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AI @ Thomson Reuters

Events: See the Labs Work in Action! 

Our team regularly participates in industry conferences, seminars, and workshops. We also host events with AI ecosystem leaders and customer audiences. Check out our upcoming activity below.  

December 7-10, 2021

Mining and Learning in the Legal Domain 


Date: December 7-10, 2021
Location: Auckland, New Zealand
Event Details: View Here


In conjunction with the 21st IEEE International Conference on Data Mining, December 7-10, 2021, Auckland, New Zealand

The increasing accessibility of large legal corpora and databases create opportunities to develop data driven techniques as well as more advanced tools that can facilitate multiple tasks of researchers and practitioners in the legal domain. While recent advancements in the areas of data mining and machine learning have gained many applications in domains such as biomedical, healthcare and finance, there is still a noticeable gap in how much the state-of-the-art techniques are being incorporated in the legal domain. Achieving this goal entails building a multi-disciplinary community that can benefit from the competencies of both law and computer science experts. The goal of this workshop is to bring the researchers and practitioners of both disciplines together and provide an opportunity to share the latest novel research findings and innovative approaches in employing data analytics and machine learning in the legal domain.

Previous events

June 17, 2021

AI Ethics: It’s Time 

Date: June 17, 2021
Location: Virtual
Event Details: View Here


As Artificial Intelligence (AI) and autonomous decision-making systems take hold and rapidly develop, how can Canada ensure this powerful technology upholds our most important values? Fairness, inclusion, democracy, individual privacy, economic security, public safety and sustainability.  Ethical AI: It's time  — brought to you by Thomson Reuters; Communitech, the champions of Tech for Good®; and CityAge — brings together some of the top minds in AI, business and society to drive conversation around how we can ensure this transformative and rapidly evolving technology benefits everyone. We have a duty in front of us to leverage these technologies to solve some of the world’s most pressing challenges, but we must do so safely.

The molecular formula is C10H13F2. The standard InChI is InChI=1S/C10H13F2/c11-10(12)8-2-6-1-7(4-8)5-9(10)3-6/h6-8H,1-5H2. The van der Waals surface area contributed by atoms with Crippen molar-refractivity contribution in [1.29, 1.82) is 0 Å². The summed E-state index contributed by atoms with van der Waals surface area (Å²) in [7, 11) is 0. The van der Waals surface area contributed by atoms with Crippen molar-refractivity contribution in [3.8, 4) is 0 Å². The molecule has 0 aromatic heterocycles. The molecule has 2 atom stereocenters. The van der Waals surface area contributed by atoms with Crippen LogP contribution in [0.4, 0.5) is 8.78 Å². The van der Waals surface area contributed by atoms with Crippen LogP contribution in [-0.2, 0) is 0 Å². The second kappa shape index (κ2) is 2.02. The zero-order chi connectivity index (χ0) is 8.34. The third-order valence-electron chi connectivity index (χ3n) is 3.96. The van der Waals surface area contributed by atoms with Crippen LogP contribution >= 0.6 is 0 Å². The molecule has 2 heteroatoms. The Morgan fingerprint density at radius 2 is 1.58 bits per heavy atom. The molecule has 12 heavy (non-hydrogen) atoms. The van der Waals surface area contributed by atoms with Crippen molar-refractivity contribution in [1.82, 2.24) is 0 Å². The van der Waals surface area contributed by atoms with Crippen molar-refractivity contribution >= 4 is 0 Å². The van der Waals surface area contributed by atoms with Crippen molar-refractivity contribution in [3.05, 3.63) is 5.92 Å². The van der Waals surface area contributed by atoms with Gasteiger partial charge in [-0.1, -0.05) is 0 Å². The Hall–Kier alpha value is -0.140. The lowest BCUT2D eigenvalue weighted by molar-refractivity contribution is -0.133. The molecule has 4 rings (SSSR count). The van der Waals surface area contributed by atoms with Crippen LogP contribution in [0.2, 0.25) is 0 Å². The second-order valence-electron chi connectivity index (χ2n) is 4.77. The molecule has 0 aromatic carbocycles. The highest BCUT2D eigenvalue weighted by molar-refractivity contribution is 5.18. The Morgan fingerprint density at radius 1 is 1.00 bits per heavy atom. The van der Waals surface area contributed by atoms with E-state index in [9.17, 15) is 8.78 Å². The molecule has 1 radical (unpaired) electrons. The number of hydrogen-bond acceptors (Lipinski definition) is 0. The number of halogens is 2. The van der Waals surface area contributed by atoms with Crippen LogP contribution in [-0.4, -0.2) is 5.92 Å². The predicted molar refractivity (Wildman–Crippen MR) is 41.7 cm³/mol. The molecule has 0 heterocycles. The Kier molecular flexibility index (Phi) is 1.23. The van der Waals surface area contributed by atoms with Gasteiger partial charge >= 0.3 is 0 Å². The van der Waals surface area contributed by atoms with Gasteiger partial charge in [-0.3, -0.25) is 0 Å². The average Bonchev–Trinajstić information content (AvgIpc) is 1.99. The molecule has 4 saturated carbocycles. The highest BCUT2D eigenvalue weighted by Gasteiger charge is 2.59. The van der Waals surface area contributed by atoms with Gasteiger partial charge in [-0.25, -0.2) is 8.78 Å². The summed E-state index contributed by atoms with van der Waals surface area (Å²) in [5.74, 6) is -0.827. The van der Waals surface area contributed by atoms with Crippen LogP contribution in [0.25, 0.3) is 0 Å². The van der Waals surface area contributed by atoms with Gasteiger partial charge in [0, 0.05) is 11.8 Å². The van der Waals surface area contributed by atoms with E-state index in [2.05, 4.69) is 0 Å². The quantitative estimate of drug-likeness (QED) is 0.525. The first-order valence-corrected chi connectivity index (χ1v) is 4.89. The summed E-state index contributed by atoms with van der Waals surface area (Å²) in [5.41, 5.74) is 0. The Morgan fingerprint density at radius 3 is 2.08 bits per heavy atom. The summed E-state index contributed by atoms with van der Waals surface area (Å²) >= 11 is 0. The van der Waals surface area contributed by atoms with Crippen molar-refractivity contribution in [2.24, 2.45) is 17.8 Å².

May 31-June 04, 2021

Symposium on AI and Law  

Date: May 31-June 04, 2021
Location: Virtual
Event Details: View Here


The Symposium on Artificial Intelligence and Law (SAIL) is a five-day, virtual event that aims to bring together experts from Industry and Academia to discuss the future of AI and Law. The Symposium aims to provide a venue for academic and industrial/governmental AI-Law researchers and law professionals to come together, present and discuss research results, use cases, innovative ideas, challenges, and opportunities that arise from applications of AI in the Legal Domain. The symposium is also meant to foster collaborations between the Legal and the Artificial Intelligence, Data Mining, Information Retrieval, Natural Language Processing, and Machine Learning communities.

May 11, 2021

CHI 2021: Towards Explainable AI

Assessing the Usefulness and Impact of Added Explainability Features in Legal Document Summarization

Date: May 11, 2021
Location: Virtual
Event Details: View Here


This study tested two different approaches for adding an explainability feature to the implementation of a legal text summarization solution based on a Deep Learning (DL) model. Both approaches aimed to show the reviewers where the summary originated from by highlighting portions of the source text document. The participants had to review summaries generated by the DL model with two different types of text highlights and with no highlights at all. The study found that participants were significantly faster in completing the task with highlights based on attention scores from the DL model, but not with highlights based on a source attribution method, a model-agnostic formula that compares the source text and summary to identify overlapping language. The participants also reported increased trust in the DL model and expressed a preference for the attention highlights over the other type of highlights. This is because the attention highlights had more use cases, for example, the participants were able to use them to enrich the machine-generated summary. The findings of this study provide insights into the benefits and the challenges of selecting suitable mechanisms to provide explainability for DL models in the summarization task.